Lost Realms by Thomas Williams

An attempted history of some of the kingdoms that rose and fell in Britain between the Romans and the Vikings, some of which have been almost entirely erased, or possibly never existed. Bleakness, fear and yearning sweep the pages in true Old English poetic style.

Ultra-Processed People by Chris van Tulleken

Oh boy you will not want to eat ultra-processed food ever again after reading this. Ooooh boy. Could have listed it under horror, tbh.

The Three Emperors by Miranda Carter

A history of the run-up to WW1 themed around the monarchs of Britain, Russia and Germany, culminating in the cousin King, Tsar, and Kaiser who presided over the mess. Terrifically written with deadpan humour, and it conveys the family structures and shifting politics extremely well.

Why would you start here, you fool

Paladin’s Faith by T Kingfisher

Book 4 of the saga of the paladins of the Saint of Steel, aka Much-Decapitation-on-the-Marsh. Utterly charming. You could read this as a standalone if you absolutely insist, but why.

System Collapse by Martha Wells

Book 7 of the adventures of an incredibly relatable killer cyborg who just wants to watch media. You need to read Network Effect first as the bare minimum (honestly, glom the lot).

A Christmas to Remember by Beverly Jenkins

Book 11 of the ongoing soap opera of a tiny US town with romance, family, shenanigans, and giant hogs. Don’t even think about starting here. Go directly to book 1 and be consumed.

A Knife for the Juggler by Manning Coles

Book 16 of the Tommy Hambledon post WW2 spy series with which I am still weirdly obsessed. It doesn’t actually matter what order you read these in, or indeed if you read them at all.  

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Character In Action: A close reading exercise

So I did a class on character building for a writing conference recently, which was an interesting experience, especially since it forced me to think about what I do instead of just doing it. (Which, as regular readers will know, ends up being the root of all my advice anyway. Think harder, look deeper.)

As one exercise, I took the opening of a book I wrote and did a deep dive into analysing how it builds character. (I don’t use my own work for examples because I think I’m all that as a writer, by the way. I do it because I’m lazy and can’t be bothered to type long passages out from scratch when I could just copy paste my MSS.)

Anyway, it was a really useful exercise (for me at least), so I’m going to reproduce it here.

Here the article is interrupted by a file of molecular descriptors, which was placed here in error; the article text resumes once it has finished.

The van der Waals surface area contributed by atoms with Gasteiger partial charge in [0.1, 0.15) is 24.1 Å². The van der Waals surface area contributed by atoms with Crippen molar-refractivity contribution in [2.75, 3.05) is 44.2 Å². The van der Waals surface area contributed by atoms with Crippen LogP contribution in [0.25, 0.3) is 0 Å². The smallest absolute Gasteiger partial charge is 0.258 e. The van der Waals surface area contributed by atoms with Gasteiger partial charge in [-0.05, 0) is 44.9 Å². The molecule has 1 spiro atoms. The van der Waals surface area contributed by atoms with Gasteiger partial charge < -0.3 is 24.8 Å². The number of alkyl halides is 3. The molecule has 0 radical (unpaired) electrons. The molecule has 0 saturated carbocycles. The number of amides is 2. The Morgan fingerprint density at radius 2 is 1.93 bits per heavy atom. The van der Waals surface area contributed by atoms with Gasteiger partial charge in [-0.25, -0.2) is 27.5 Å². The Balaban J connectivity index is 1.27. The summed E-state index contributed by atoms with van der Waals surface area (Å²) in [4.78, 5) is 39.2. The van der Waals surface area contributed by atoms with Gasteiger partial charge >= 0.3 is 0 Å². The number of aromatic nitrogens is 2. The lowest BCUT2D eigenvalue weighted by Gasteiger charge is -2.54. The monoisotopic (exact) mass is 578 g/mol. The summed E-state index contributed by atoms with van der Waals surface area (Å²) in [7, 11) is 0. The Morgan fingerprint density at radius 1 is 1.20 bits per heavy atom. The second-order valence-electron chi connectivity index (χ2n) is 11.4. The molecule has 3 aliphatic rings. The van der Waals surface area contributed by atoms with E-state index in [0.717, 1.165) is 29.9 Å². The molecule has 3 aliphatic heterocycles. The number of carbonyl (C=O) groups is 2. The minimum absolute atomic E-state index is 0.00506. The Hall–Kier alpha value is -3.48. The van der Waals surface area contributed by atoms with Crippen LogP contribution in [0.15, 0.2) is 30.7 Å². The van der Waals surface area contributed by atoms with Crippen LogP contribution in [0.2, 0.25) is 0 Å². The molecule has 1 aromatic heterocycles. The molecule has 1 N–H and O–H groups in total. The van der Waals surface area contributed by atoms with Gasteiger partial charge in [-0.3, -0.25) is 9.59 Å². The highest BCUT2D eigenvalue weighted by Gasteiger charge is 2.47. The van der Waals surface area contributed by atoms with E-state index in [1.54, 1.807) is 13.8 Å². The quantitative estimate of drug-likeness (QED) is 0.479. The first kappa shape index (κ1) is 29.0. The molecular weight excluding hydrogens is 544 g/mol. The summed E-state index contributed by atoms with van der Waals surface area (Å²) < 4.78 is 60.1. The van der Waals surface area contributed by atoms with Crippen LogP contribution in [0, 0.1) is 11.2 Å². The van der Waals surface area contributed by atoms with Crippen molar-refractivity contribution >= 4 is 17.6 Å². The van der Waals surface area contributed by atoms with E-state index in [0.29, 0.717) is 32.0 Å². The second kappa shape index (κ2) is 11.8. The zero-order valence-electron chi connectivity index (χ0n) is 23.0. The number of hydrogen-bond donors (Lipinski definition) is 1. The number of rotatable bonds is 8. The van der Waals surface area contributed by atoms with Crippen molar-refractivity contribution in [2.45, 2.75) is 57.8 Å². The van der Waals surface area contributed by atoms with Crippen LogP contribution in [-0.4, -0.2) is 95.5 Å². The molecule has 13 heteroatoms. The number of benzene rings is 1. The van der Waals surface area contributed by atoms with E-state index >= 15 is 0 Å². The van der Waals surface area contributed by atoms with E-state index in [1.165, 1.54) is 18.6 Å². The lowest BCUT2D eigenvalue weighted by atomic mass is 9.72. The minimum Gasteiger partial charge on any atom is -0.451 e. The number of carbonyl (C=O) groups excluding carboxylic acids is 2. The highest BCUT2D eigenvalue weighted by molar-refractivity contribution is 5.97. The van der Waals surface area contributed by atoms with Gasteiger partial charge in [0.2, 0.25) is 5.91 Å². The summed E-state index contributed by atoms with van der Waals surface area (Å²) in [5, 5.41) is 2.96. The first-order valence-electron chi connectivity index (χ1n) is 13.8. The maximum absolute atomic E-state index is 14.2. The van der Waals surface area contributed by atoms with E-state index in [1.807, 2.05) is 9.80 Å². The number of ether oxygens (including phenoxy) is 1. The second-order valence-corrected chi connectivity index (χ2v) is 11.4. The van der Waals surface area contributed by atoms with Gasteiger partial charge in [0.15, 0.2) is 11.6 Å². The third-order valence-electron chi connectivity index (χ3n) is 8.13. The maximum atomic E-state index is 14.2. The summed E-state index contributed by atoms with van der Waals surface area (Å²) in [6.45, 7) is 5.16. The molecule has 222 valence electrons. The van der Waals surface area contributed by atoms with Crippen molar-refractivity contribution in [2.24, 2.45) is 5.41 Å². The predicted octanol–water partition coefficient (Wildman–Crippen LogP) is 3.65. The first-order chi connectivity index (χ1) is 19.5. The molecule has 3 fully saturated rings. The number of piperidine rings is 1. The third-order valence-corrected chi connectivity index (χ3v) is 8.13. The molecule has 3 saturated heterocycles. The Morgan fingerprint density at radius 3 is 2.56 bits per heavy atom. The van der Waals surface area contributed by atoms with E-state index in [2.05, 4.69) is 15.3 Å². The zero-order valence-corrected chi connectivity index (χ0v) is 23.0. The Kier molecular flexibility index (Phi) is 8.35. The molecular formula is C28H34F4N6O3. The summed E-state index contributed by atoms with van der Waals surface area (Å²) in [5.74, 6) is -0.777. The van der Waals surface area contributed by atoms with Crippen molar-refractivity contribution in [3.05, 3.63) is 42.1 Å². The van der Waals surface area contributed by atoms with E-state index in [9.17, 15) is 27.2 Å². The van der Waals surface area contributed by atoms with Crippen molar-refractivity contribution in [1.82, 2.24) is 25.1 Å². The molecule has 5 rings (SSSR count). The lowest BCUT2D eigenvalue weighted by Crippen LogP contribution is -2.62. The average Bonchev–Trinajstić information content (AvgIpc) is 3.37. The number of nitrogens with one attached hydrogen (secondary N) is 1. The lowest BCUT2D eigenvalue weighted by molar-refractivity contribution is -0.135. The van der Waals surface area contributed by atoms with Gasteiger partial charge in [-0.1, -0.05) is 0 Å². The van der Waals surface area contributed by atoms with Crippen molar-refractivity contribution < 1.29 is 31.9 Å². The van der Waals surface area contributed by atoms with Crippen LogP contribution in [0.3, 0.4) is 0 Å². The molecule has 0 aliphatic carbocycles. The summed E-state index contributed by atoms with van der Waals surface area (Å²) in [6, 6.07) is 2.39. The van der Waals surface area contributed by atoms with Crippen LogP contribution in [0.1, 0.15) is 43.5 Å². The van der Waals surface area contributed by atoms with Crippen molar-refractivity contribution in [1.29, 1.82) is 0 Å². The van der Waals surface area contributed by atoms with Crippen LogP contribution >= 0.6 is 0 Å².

Okay. So the thing is, people often think of character as a collection of traits. (“My hero is a recovering alcoholic who has tragically lost his wife. He’s half Swedish and collects Ottoman pottery.”) But that isn’t character. Character is how that person behaves, including how they speak because speech is an action, and how they think in a book where we have access to their thoughts. That behaviour/speech/thought is influenced by their past, their traits etc.

And therefore, when we’re trying to convey character, it has to influence, and thus seep into, every aspect of the book—dialogue and narrative. You can’t just reserve chapter 4 for character development. Every sentence in a character’s POV is an opportunity to show character, and so is every sentence about them.

To demonstrate what I mean, I’m going to reproduce the opening of Slippery Creatures here. I’m then going to break it down line by line with what I think is pretty much every piece of character work in the passage.

And then, for your delectation, I will provide you with a version from which I have stripped out all the character work, so you can compare and contrast.

Note: this is very far from the only way to build character, and this example is specific to writing in deep 3rd person (that is, where we are inside the character’s head). This is incredibly far from a be-all and end-all. But it is a close work exercise that I found useful even though I’d written the damn thing in the first place, so I’m sharing it for what that’s worth.

OK. Here’s the passage. You might, if keen, want to write down any character notes you pick up as you go along. I found 16.

Will Darling was outnumbered by books.

It hadn’t always felt this way. When he’d first visited his uncle at Darling’s Used & Antiquarian, he’d simply thought, That’s a lot of books, and when he’d started helping here, they were just work. As he took over the running of the place in his uncle’s last illness, though, he became increasingly aware of them looming around him, full of knowledge and secrets and lies. So much that, when Uncle William had died, Will remembered an ancient piece of lore about bees, and he’d cleared his throat and told the books, “He’s gone.”